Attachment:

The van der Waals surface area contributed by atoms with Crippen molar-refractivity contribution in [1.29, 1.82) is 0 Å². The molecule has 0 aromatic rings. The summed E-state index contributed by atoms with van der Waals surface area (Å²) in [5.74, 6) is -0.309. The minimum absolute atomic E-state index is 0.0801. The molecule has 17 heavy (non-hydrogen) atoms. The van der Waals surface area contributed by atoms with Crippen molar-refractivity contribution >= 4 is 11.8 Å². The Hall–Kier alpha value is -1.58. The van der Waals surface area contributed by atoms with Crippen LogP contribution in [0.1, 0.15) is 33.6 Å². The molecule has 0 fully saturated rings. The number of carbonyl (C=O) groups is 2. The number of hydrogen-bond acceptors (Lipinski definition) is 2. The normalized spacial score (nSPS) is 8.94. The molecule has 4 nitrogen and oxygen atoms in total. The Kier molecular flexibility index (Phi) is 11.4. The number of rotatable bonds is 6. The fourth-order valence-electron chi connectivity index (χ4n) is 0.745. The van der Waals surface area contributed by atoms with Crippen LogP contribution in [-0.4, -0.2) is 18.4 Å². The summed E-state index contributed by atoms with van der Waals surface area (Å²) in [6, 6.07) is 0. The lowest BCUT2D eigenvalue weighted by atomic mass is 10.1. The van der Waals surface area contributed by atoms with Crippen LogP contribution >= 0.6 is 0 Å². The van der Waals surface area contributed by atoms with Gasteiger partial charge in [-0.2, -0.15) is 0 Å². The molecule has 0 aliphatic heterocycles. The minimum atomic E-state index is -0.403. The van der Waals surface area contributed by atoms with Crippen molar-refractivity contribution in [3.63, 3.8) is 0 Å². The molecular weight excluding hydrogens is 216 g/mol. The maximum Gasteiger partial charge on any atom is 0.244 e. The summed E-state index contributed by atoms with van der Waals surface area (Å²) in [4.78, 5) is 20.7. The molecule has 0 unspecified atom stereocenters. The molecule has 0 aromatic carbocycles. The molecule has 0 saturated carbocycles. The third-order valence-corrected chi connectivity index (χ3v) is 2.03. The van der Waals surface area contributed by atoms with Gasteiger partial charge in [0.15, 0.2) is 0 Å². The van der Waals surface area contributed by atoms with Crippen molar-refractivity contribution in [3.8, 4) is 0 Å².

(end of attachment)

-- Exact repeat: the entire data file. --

The van der Waals surface area contributed by atoms with Crippen molar-refractivity contribution in [1.29, 1.82) is 0 Å². The molecule has 0 aromatic rings. The summed E-state index contributed by atoms with van der Waals surface area (Å²) in [5.74, 6) is -0.309. The minimum absolute atomic E-state index is 0.0801. The molecule has 17 heavy (non-hydrogen) atoms. The van der Waals surface area contributed by atoms with Crippen molar-refractivity contribution >= 4 is 11.8 Å². The Hall–Kier alpha value is -1.58. The van der Waals surface area contributed by atoms with Crippen LogP contribution in [0.1, 0.15) is 33.6 Å². The molecule has 0 fully saturated rings. The number of carbonyl (C=O) groups is 2. The number of hydrogen-bond acceptors (Lipinski definition) is 2. The normalized spacial score (nSPS) is 8.94. The molecule has 4 nitrogen and oxygen atoms in total. The Kier molecular flexibility index (Phi) is 11.4. The number of rotatable bonds is 6. The fourth-order valence-electron chi connectivity index (χ4n) is 0.745. The van der Waals surface area contributed by atoms with Crippen LogP contribution in [-0.4, -0.2) is 18.4 Å². The summed E-state index contributed by atoms with van der Waals surface area (Å²) in [6, 6.07) is 0. The lowest BCUT2D eigenvalue weighted by atomic mass is 10.1. The van der Waals surface area contributed by atoms with Crippen LogP contribution >= 0.6 is 0 Å². The van der Waals surface area contributed by atoms with Gasteiger partial charge in [-0.2, -0.15) is 0 Å². The molecule has 0 aliphatic heterocycles. The minimum atomic E-state index is -0.403. The van der Waals surface area contributed by atoms with Crippen molar-refractivity contribution in [3.63, 3.8) is 0 Å². The molecular weight excluding hydrogens is 216 g/mol. The maximum Gasteiger partial charge on any atom is 0.244 e. The summed E-state index contributed by atoms with van der Waals surface area (Å²) in [4.78, 5) is 20.7. The molecule has 0 unspecified atom stereocenters. The molecule has 0 aromatic carbocycles. The molecule has 0 saturated carbocycles. The third-order valence-corrected chi connectivity index (χ3v) is 2.03. The van der Waals surface area contributed by atoms with Gasteiger partial charge in [0.15, 0.2) is 0 Å². The van der Waals surface area contributed by atoms with Crippen molar-refractivity contribution in [3.8, 4) is 0 Å².